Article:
Bizarrely enough for a chef, I really do take my hat off to Heinz, who have become the global brand of quality in the ketchup world. It's such an everyday cupboard product that you've probably never thought to make your own. But if you're growing tomatoes in the garden, or you catch sight of some really beautiful ones at the market in summer, just think how much of a treat it would be to offer your family or guests homemade ketchup. It's great fun to make. And you can make different colors of ketchup using just yellow, orange or green tomatoes - simply exchange the cherry and canned tomatoes for the same amount of your chosen colored ones.
- 1 large red onion, peeled and roughly chopped
- 1/2 bulb fennel, trimmed and roughly chopped
- 1 stick celery, trimmed and roughly chopped
- Olive oil
- Thumb-sized piece fresh ginger, peeled and roughly chopped
- 2 cloves garlic, peeled and sliced
- 1/2 a fresh red chili, deseeded and finely chopped
- Bunch fresh basil, leaves picked, stalks chopped
- 1 tablespoon coriander seeds
- 2 cloves
- Sea salt
- 1 teaspoon freshly ground black pepper
- 1 pound amazing cherry or plum tomatoes, halved plus 1 pound canned plum tomatoes, chopped or 2 pounds yellow, orange or green tomatoes, chopped
- 3/4 cup plus 2 tablespoons red wine vinegar
- 1/3 cup soft brown sugar
Place all the vegetables in a large heavy-bottomed saucepan with a big splash of olive oil and the ginger, garlic, chili, basil stalks, coriander seeds and cloves. Season with the pepper and a good pinch of salt.
Cook gently over a low heat for 10 to 15 minutes until softened, stirring every so often. Add all the tomatoes and 1 1/2 cups of cold water. Bring to the boil and simmer gently until the sauce reduces by half.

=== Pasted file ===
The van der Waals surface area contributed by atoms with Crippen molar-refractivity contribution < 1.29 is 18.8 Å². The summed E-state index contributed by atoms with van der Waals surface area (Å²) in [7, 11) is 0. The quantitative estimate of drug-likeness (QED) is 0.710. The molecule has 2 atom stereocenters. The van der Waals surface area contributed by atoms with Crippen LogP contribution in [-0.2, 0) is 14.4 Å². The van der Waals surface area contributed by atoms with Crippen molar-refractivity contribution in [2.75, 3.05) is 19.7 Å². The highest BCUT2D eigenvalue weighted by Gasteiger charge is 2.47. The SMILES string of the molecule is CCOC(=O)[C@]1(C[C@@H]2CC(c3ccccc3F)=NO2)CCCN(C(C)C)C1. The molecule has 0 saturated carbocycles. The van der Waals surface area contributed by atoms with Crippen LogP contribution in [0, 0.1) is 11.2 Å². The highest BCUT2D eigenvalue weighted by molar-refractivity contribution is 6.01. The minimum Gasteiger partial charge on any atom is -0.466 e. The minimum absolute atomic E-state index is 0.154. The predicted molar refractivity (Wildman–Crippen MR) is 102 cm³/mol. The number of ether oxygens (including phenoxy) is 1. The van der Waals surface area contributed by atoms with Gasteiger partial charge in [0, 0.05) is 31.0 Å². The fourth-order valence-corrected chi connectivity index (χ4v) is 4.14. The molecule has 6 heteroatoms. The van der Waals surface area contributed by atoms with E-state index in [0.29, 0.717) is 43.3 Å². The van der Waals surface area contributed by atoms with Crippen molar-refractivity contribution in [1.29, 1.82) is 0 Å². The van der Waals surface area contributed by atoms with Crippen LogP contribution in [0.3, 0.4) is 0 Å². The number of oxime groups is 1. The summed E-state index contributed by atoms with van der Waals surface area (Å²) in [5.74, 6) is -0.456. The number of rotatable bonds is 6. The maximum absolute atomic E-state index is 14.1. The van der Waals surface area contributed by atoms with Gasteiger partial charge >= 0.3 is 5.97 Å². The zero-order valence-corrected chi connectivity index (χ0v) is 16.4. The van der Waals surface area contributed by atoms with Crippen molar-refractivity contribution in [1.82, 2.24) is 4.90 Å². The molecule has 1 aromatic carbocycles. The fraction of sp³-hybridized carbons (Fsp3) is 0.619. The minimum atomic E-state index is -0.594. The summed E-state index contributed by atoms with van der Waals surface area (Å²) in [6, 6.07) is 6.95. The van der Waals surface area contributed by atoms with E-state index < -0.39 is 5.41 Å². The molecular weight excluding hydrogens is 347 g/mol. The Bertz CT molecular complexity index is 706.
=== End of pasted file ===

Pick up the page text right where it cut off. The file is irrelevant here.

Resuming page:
Add the basil leaves, then whiz the sauce in a food processor or with a hand blender and push it through a sieve twice, to make it smooth and shiny. Put the sauce into a clean pan and add the vinegar and the sugar. Place the sauce on the heat and simmer until it reduces and thickens to the consistency of tomato ketchup. At this point, correct the seasoning to taste.
Spoon the ketchup through a sterilized funnel into sterilized bottles, then seal tightly and place in a cool dark place or the refrigerator until needed - it should keep for 6 months.
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* Sterilizing Jars
Properly handled sterilized equipment will keep canned foods in good condition for years. Sterilizing jars is the first step of preserving foods.
Jars should be made from glass and free of any chips or cracks. Preserving or canning jars are topped with a glass, plastic or metal lid, which has a rubber seal. Two-piece lids are best for canning, as they vacuum-seal when processed.
To sterilize jars before filling with jams, pickles or preserves, wash jars and lids with hot, soapy water. Rinse well and arrange jars and lids open sides up, without touching, on a tray. Boil the jars and lids in a large saucepan, covered with water, for 15 minutes.
Use tongs when handling hot sterilized jars, to move them from boiling water. Be sure tongs are sterilized too, by dipping the ends in boiling water for a few minutes.
As a rule, hot preserves go into hot jars and cold preserves go into cold jars. All items used in the process of making jams, jellies and preserves must be clean. This includes any towels used, and especially your hands.
After the jars are sterilized, you can preserve the food. It is important to follow any canning and processing instructions included in the recipe and refer to USDA guidelines about the sterilization of canned products.